Page last updated at 23:23 GMT, Monday, 14 December 2009

Beatles still saving EMI after 40 years

By Robert Plummer
Business reporter, BBC News

Troubled record company EMI is in the news again for all the wrong reasons, as its current owner Terra Firma turns on the bank that financed the £4bn ($6.5bn) takeover.

Beatles box set, USB edition
The relentless repackaging of the Beatles' music could be EMI's lifeline

Private equity dealmaker Guy Hands, fighting to salvage his reputation, thinks Citigroup set him up by not telling him other players had pulled out of the bidding war in 2007.

For its part, Citigroup says it will defend its role in the proceedings "vigorously".

But while the legal battle rages, EMI is still showing its peerless expertise in exploiting the crown jewels of its back catalogue.

In September, EMI gave its balance sheet a much-needed boost with remastered CD editions of all the Beatles' original albums.

There were also two expensive box sets, one in mono and one in stereo.

Now, just when long-suffering collectors thought their wallets were safe from further attack, EMI has returned to the fray with two more repackage jobs.

One is a "Christmas pack" containing four of the most acclaimed Beatles albums - Rubber Soul, Revolver, Sgt Pepper and Abbey Road.

The other is an extremely limited apple-shaped USB drive containing the Beatles' works in MP3 and Flac formats - the only way to obtain the band's music legally as digital files, since none of their songs are available from download sites.

Last label standing

Not for the first time, EMI's continued survival is due in large part to the fact that it owns the recorded works of the most successful group in history.

In the Beatles' heyday, back in the 1960s, EMI was one of four music companies that dominated the British charts. The others were Decca, Philips and Pye.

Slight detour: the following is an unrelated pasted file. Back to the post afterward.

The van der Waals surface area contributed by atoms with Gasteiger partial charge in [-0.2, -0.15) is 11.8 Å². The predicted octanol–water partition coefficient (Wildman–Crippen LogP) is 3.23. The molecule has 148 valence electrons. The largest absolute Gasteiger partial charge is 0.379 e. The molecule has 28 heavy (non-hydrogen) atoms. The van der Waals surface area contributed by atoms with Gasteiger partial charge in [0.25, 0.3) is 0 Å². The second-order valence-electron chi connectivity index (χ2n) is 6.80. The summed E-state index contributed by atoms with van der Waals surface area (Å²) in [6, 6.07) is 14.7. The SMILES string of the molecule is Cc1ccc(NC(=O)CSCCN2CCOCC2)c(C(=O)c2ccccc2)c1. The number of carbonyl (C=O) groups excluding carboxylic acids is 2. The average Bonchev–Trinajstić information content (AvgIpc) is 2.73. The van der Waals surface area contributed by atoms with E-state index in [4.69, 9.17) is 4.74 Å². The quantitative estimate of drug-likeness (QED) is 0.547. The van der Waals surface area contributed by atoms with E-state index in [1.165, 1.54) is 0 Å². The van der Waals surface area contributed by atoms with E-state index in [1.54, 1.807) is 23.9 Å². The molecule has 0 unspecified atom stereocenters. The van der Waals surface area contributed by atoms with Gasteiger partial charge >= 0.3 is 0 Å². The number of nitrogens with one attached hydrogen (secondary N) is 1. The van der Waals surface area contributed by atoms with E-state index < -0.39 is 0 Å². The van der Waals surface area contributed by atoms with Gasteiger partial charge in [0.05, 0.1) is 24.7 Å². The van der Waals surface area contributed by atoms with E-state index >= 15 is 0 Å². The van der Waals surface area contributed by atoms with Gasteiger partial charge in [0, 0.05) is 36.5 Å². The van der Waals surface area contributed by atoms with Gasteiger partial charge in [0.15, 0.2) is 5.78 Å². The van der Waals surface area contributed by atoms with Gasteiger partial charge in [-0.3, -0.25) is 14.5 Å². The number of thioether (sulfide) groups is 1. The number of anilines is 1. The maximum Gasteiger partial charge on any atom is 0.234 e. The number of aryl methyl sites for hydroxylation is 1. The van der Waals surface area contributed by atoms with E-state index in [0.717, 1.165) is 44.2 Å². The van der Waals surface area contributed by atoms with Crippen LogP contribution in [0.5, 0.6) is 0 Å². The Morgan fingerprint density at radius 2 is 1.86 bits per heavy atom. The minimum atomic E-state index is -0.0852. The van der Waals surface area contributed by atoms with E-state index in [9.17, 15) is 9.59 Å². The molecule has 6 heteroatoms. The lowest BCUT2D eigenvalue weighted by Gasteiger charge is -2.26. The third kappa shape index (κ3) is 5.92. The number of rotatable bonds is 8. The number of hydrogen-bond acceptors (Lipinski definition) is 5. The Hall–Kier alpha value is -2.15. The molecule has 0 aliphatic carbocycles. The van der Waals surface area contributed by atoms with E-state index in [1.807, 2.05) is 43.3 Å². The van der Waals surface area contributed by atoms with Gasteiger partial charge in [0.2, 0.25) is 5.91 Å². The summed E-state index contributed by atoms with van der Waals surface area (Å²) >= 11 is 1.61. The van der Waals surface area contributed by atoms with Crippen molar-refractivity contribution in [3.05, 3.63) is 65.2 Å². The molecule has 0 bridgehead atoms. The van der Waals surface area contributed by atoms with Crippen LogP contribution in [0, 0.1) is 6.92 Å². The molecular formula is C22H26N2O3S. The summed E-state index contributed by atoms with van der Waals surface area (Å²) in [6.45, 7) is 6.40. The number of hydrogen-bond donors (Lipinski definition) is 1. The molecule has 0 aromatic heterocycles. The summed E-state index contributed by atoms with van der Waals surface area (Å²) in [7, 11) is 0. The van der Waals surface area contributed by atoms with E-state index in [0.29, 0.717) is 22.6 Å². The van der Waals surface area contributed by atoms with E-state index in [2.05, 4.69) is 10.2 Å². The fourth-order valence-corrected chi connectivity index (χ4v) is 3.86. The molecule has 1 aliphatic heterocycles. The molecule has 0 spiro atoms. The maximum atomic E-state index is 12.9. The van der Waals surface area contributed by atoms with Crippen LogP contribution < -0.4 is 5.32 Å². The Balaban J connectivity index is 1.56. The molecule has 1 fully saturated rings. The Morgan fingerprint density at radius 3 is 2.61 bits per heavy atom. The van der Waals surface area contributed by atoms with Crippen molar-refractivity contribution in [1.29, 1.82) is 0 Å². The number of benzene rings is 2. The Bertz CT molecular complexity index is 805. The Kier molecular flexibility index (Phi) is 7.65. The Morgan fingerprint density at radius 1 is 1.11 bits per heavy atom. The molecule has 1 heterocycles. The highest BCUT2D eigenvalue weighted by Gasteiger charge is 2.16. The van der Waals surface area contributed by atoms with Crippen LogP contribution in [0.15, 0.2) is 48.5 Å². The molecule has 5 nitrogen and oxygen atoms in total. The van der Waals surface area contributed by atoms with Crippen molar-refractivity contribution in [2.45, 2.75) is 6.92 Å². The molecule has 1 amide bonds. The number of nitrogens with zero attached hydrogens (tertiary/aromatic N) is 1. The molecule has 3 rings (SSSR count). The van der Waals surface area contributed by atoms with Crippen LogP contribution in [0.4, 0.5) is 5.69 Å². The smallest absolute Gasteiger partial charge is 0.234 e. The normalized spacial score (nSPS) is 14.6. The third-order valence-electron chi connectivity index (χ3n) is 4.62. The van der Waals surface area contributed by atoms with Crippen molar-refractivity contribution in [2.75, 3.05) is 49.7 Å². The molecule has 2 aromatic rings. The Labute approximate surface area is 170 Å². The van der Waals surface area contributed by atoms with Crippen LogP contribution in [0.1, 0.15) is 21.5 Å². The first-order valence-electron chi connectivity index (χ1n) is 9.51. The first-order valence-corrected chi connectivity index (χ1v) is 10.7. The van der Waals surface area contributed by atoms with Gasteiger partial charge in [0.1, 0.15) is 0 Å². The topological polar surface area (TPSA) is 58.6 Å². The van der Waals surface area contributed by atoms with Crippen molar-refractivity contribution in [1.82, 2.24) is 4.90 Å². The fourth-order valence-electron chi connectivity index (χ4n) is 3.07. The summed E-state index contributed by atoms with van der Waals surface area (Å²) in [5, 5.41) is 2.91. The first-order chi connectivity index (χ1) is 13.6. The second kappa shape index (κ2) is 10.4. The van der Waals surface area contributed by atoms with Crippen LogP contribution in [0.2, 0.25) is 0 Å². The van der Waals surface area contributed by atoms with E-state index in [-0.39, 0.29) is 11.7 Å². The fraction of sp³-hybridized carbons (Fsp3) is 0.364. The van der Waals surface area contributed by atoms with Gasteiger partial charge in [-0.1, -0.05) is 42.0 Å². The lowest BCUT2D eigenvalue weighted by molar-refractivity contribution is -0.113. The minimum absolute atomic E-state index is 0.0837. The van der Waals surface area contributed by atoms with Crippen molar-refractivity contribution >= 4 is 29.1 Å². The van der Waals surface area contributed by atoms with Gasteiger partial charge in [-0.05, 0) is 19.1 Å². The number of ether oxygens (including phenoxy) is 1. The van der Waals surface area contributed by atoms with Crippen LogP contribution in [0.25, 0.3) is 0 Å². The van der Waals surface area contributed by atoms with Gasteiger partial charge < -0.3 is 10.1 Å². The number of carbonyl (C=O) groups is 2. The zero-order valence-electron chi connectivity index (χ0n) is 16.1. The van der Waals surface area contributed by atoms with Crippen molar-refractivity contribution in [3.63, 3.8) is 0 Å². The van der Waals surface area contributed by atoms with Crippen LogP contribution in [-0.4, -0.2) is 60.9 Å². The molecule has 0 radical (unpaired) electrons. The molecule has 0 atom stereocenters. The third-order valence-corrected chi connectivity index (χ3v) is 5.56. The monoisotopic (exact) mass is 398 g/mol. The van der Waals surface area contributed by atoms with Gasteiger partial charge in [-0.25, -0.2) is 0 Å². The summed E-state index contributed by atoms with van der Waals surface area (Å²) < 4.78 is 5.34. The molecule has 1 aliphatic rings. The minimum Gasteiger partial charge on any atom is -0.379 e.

Sign outside EMI offices in London
EMI's past still serves it well

One by one, the others fell by the wayside, all swallowed up by what is now Universal Music Group (UMG).

But while they stumbled, EMI coasted through the 1970s, sustained by the enormous worldwide profits that the Fab Four's albums and singles continued to amass.

That leaves it as the last big UK record company, competing with French-owned UMG, US-based Warner and Japan's Sony.

Although the Beatles have not recorded a new album for 40 years, and only two of the four members are still alive, the band has never been far from the Top 40.

Successive reissues and compilations, including the Red and Blue double albums and the 1 album containing all the Beatles' chart-toppers, have introduced the band to new generations and maintained their widespread appeal.

Time running out?

EMI is not the only record company turning past glories into a present-day revenue stream, although the near-£200 price tag on its Beatles box sets has angered many fans.

But the latest back-catalogue bonanza could be EMI's last big chance to make serious money from its most valuable tunes - in Europe, at least.

Guy Hands
New music had not been profitable ever since the digital age arrived
Guy Hands, Terra Firma

At present, record labels have exclusive rights to sell sound recordings in the EU for a period of 50 years. After that, other companies can put out their own editions.